And then I browsed his name and came across his website with a condensed story about his beginnings in the industry. He had spent some time in Asia in his youth combining military service and studying fine arts (??), then came back to France and got hired by a chemical company (???) where he was appalled by some hideous packaging, so he decided to create another packaging – you guessed, it was such a success that later on, he got contacted by a creative agency asking for a design for a perfume bottles for no more no less than Madame Rochas. Another success which opened Dinand the doors to fashion and perfume designers, both literally and figuratively. His life became a chain of anecdotes about this and that famous bottle and I encourage you to read the links I inserted above.

Now, my take on all this:

You can come across very interesting information quite by chance. I didn’t know about these perfume museums and when I’m next in Paris I’ll definitely check them out.

You can use moments in life to your (immense) benefit if you’re open and willing to cooperate and contribute. See my daughter who is now thoroughly enjoying Paris and trusting her mom for instant advice (haha!) At a grander scale, see Monsieur Dinand who probably didn’t plan to become famous on perfume bottles when drinking tea or what-not while digging archeological sites in Cambodia (yep, he did that too).

You can choose to share such gems or dismiss them as maybe-not-so-interesting-to-others. Well, I hope you learned something today. I certainly did.

NO to Paris

6:45 am Phone call before my wake-up time. I glance at the screen, it’s my daughter calling from Paris. I quickly compute: she should be out and about, is she having trouble?

“Hi, sweetie. What’s up?”

Devastated voice at the other end, crying big tears.

“I wanna come hooooome… I don’t want to beeee heeeeere…”

Oh. The fit. First time in Paris and the image doesn’t correspond. She’s been there only two days, it’s been raining, the boutique hotel is not up to her high standards, nothing works the way it should (lovely word!) etc. etc. At 19 years old, she has acted like an entitled brat for some time – Paris is the perfect place to graduate to kindergarten. What are you, 3?

“You can’t come home. You’re in Paris. Make the most of it.”


“Have you just woken up?”

“No, I woke up really early and I was out walking for two hours, but it’s cold and people are rude and I don’t wanna be here. I’m sorry I woke you up…”

She didn’t want to take warmer clothes and the good fancy jacket is hanging in our closet at home. Oh well. Mom’s usually wrong, right?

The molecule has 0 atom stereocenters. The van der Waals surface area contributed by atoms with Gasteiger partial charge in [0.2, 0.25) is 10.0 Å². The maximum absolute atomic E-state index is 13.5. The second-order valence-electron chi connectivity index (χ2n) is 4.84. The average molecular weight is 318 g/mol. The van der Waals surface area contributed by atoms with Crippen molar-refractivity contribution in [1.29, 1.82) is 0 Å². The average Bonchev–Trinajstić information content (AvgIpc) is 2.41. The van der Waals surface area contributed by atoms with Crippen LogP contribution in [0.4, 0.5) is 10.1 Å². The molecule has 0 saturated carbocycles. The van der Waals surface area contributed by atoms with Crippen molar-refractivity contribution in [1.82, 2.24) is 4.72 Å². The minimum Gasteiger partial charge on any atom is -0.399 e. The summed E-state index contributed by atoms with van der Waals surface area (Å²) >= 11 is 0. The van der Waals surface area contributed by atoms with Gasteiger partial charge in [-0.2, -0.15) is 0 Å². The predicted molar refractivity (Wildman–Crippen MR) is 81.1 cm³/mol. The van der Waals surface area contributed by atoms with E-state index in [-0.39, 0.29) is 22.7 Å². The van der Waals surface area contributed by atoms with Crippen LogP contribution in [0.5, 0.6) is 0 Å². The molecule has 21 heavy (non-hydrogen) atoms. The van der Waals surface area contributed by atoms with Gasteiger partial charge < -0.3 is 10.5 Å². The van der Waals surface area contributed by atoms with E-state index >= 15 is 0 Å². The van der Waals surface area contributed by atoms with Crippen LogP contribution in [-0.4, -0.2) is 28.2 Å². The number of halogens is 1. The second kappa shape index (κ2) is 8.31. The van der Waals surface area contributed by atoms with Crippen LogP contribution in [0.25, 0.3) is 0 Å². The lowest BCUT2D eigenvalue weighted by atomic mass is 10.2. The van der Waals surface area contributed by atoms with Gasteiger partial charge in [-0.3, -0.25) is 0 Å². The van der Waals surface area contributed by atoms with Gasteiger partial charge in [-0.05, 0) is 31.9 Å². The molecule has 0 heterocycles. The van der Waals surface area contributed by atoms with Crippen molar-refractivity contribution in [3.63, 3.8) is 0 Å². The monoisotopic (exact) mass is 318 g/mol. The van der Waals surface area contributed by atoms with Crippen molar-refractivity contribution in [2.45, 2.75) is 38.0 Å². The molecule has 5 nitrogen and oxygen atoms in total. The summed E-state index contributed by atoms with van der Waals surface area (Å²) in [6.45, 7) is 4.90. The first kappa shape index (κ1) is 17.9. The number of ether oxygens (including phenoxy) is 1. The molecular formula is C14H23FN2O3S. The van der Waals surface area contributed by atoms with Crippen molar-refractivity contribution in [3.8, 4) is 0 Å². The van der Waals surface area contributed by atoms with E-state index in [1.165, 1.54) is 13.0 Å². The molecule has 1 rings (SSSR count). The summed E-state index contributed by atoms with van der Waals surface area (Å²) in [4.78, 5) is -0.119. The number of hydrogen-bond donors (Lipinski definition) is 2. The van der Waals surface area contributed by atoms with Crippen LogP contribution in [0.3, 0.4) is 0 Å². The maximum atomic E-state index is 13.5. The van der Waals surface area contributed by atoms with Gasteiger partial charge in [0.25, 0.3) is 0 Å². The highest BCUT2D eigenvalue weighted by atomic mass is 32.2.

“Baby, it’s OK. Come on, it’s gonna be good. You know what you can do? Go get something nice to eat, a croissant and a coffee, then head to the Lafayette Department Store. It’s beautiful, smells good, it’s inside, so you won’t be cold. And then you can stroll through the covered passages, they’re nearby – Panoramas, Jouffroy… Perfect for a day like this.”


Galeries La Fayette 2 (Large).jpg

I spent a few more minutes of encouragement, then went back to bed to cuddle a few more minutes with my younger one before actually getting up for the day. I stifled the thoughts of worrying needlessly for my little teenager and I found myself laughing at how God puts us in quite amusing situations to guide us back into reality-check. Of course, it’s amusing for Him and others noticing it from the outside. It’s not exactly amusing on the inside. It feels stupid and annoying on the inside.

As I write this, I’m having my coffee before starting my day and week. Outside, it’s colder yet sunnier than in Paris, and there’s nothing particularly exciting in my weekly plan, just daily life in a rather boring Canadian city. My coffee is warm and I got kisses and hugs from my other two kids before they left for school earlier. The feeling still lingers – it’s very, very nice to be loved. Yes, I could have been in Paris with my husband now if I hadn’t chosen to give our daughter the opportunity to accompany her dad to see Ville Lumiere. Am I sorry having given up my place to someone who doesn’t even appreciate it? No. She’s that part of recalcitrant me who needs to learn one or two things about how changing viewpoints has an impact on the whole perspective. I can draw in perspective and I know how viewpoints work – but man, did I have to practice it literally and figuratively to actually get it! She’s gonna get it too. We all can, if we want to try.

I have faith in her. She’s gonna come back from Paris with a new appreciation of things. And if she doesn’t get that, well, that just means she’s in for a longer ride. It’s gonna take more Parises, more rains, more love, more trials. How many times do we say NO to things before we say yes? People who care for us would try their best to make us feel better, but it really is up to us to truly feel better.

Hey, guess what – she just wrote to me to say she’s heading out. Can’t wait to hear how she enjoyed it. Now, how good are you going to make your life today? Find your Paris, let me know.